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RIP Robin Williams
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August 11, 2014, 09:59:10 PM
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Veteran film and television comedic actor Robin Williams was found dead in his home in Tiburon, Calif. on Monday. He was 63.

The cause of death is believed to be suicide via asphyxiation, according to the Tiburon coroner’s office.

According to his publicist, who confirmed the news, the actor had been battling depression of late and recently entered 12-step rehab for drug abuse.

His wife Susan Schneider said in a statement: “I am utterly heartbroken. On behalf of Robin’s family, we are asking for privacy during our time of profound grief. As he is remembered, it is our hope the focus will not be on Robin’s death, but on the countless moments of joy and laughter he gave to millions.”

The Marin County Sheriff’s Office received a 911 call from Williams’ residence on Monday at 11:55 a.m. reporting the actor had been found unconscious and was not breathing. The paramedics arrived shortly thereafter at 12 p.m. and pronounced him dead at 12:02 p.m.

Williams was last seen alive by his wife at 10 p.m. on Sunday.

An autopsy is scheduled for Tuesday, Aug. 12, at the Marin County Coroner’s Office.

Williams is best known for both comedic and dramatic roles in movies including “Good Will Hunting,” for which he won a best supporting actor Oscar in 1997. In addition, he won several Emmys and Golden Globes.

His showbiz career was bookended by TV roles: his breakout role on the ABC sitcom “Mork & Mindy” in 1978 and his return to TV last season on CBS’ “The Crazy Ones” opposite Sarah Michelle Gellar

His most recent film was “The Angriest Man in Brooklyn.”

Born in Chicago to a former model and an auto-industry executive, Robin McLaurin Williams attended high school and community college in Marin Country before graduating from the Juilliard School in 1973. His career exploded in the late 1970s on the strength of both his stand-up comedy act and “Happy Days” spin-off “Mork & Mindy,” which channeled his antic stream-of-consciousness style into the role of an alien on Earth.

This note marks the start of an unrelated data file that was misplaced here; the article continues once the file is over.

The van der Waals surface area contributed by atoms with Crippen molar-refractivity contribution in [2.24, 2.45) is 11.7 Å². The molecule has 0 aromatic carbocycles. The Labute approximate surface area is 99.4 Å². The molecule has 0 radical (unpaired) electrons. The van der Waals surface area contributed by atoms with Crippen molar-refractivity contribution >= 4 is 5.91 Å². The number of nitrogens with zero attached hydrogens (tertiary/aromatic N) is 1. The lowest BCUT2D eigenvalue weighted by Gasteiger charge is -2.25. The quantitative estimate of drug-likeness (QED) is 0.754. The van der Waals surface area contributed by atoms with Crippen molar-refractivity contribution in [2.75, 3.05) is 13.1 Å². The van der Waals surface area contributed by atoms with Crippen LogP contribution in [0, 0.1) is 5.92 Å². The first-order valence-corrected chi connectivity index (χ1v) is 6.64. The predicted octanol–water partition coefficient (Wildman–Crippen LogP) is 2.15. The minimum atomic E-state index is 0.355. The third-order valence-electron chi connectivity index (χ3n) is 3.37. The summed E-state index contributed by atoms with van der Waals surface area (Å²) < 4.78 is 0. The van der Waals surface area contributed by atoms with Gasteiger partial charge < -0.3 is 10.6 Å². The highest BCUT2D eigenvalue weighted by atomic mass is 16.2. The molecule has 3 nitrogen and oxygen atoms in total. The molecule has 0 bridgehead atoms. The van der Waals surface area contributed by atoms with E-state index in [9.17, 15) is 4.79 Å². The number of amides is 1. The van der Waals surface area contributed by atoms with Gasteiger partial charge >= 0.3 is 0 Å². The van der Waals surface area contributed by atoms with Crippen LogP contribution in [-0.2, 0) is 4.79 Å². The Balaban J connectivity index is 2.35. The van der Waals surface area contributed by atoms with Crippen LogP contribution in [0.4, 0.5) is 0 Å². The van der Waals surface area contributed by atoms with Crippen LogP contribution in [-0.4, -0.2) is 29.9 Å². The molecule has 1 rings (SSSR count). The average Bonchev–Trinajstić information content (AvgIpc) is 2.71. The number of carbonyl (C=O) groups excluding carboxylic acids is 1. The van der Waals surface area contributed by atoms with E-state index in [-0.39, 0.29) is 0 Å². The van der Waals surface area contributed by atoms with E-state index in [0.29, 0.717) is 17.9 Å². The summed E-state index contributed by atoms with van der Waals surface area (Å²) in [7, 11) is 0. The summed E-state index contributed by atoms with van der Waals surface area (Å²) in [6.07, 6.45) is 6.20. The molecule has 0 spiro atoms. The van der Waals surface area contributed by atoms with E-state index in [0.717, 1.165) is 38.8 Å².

His first film roles were as the star of “Popeye,” the title character in John Irving adaptation “The World According to Garp” and a Russian on the loose in Manhattan in Paul Mazursky’s “Moscow on the Hudson.”

But he took his career to the next level with a bevy of lead parts in critically acclaimed movies beginning in the late 1980s, including “Good Morning, Vietnam,” “Dead Poets Society” and “The Fisher King,” all of which garnered him Oscar nominations. But it wasn’t until his performance in “Hunting,” from a screenplay by Ben Affleck and Matt Damon, that he earned his only win, for supporting actor, in 1998.

For all his success as a comedy star, Williams’ performance as a nurturing psychotherapist in “Good Will Hunting” proved he had a flair for dramatic roles as well. Williams also scored in another dramatic role as a man of medicine, playing neuroscientist Oliver Sacks in the 1990 movie “Awakenings.” (In a film with a very different tone, he also played a doctor — one who’ll do anything to cheer up his patients — in hit comedy “Patch Adams.”) Francis Ford Coppola’s “Jack” posed an interesting challenge for the actor as he was essentially playing a boy trapped in a man’s body.

But Williams will be remembered best for the parts that exhibited his improvisational comedy, which he delivered with near manic intensity. His genius for over-the-top characters was displayed in the early 1990s everywhere from the cross-dressing nanny in “Mrs. Doubtfire” to animated roles like the genie in “Aladdin.” There was also the hilarity of “La Cage Aux Folles” remake “The Birdcage.”

During the ’90s he also starred in board game fantasy “Jumanji,” played an adult Peter opposite Dustin Hoffman in Steven Spielberg’s “Hook” and showed a wistfully romantic side in 1998’s “What Dreams May Come.”

More recently, he played a secretly twisted murderer in Alaska-set thriller “Insomnia” alongside Al Pacino, and he played Theodore Roosevelt in the very successful Ben Stiller comedy “Night at the Museum.” The “Happy Feet” animated penguin comedy allowed him to let loose his delightfully manic side, while 2009’s “World’s Greatest Dad” was far more interesting than the title would suggest.

He is survived by his wife and three children.

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Original article from Variety.
« Last Edit: August 11, 2014, 11:04:35 PM by BSD2000 »
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